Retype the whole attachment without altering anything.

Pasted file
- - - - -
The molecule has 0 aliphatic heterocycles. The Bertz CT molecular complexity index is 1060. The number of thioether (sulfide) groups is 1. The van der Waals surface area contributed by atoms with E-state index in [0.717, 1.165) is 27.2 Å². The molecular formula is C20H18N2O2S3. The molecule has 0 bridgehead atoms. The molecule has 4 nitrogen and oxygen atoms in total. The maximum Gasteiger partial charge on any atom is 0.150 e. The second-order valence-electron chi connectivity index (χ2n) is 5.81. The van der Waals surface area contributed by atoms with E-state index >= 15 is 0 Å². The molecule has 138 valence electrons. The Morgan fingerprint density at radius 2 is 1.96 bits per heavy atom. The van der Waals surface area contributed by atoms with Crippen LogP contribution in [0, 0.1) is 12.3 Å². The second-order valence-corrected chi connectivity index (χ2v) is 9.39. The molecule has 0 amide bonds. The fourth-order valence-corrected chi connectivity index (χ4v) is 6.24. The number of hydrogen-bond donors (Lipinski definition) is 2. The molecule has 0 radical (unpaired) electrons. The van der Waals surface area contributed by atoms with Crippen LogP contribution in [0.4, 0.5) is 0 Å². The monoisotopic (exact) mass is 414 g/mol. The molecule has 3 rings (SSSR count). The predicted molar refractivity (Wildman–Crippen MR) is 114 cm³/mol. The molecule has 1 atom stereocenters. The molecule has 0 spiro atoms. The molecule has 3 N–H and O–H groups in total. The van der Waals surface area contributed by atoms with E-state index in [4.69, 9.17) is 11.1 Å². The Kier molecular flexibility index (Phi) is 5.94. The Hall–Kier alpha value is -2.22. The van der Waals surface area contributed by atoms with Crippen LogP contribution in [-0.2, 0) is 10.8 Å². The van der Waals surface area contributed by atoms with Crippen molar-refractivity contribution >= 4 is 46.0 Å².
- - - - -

The molecule has 0 aliphatic heterocycles. The Bertz CT molecular complexity index is 1060. The number of thioether (sulfide) groups is 1. The van der Waals surface area contributed by atoms with E-state index in [0.717, 1.165) is 27.2 Å². The molecular formula is C20H18N2O2S3. The molecule has 0 bridgehead atoms. The molecule has 4 nitrogen and oxygen atoms in total. The maximum Gasteiger partial charge on any atom is 0.150 e. The second-order valence-electron chi connectivity index (χ2n) is 5.81. The van der Waals surface area contributed by atoms with E-state index >= 15 is 0 Å². The molecule has 138 valence electrons. The Morgan fingerprint density at radius 2 is 1.96 bits per heavy atom. The van der Waals surface area contributed by atoms with Crippen LogP contribution in [0, 0.1) is 12.3 Å². The second-order valence-corrected chi connectivity index (χ2v) is 9.39. The molecule has 0 amide bonds. The fourth-order valence-corrected chi connectivity index (χ4v) is 6.24. The number of hydrogen-bond donors (Lipinski definition) is 2. The molecule has 0 radical (unpaired) electrons. The van der Waals surface area contributed by atoms with Crippen LogP contribution in [0.4, 0.5) is 0 Å². The monoisotopic (exact) mass is 414 g/mol. The molecule has 3 rings (SSSR count). The predicted molar refractivity (Wildman–Crippen MR) is 114 cm³/mol. The molecule has 1 atom stereocenters. The molecule has 0 spiro atoms. The molecule has 3 N–H and O–H groups in total. The van der Waals surface area contributed by atoms with E-state index in [4.69, 9.17) is 11.1 Å². The Kier molecular flexibility index (Phi) is 5.94. The Hall–Kier alpha value is -2.22. The van der Waals surface area contributed by atoms with Crippen LogP contribution in [-0.2, 0) is 10.8 Å². The van der Waals surface area contributed by atoms with Crippen molar-refractivity contribution >= 4 is 46.0 Å².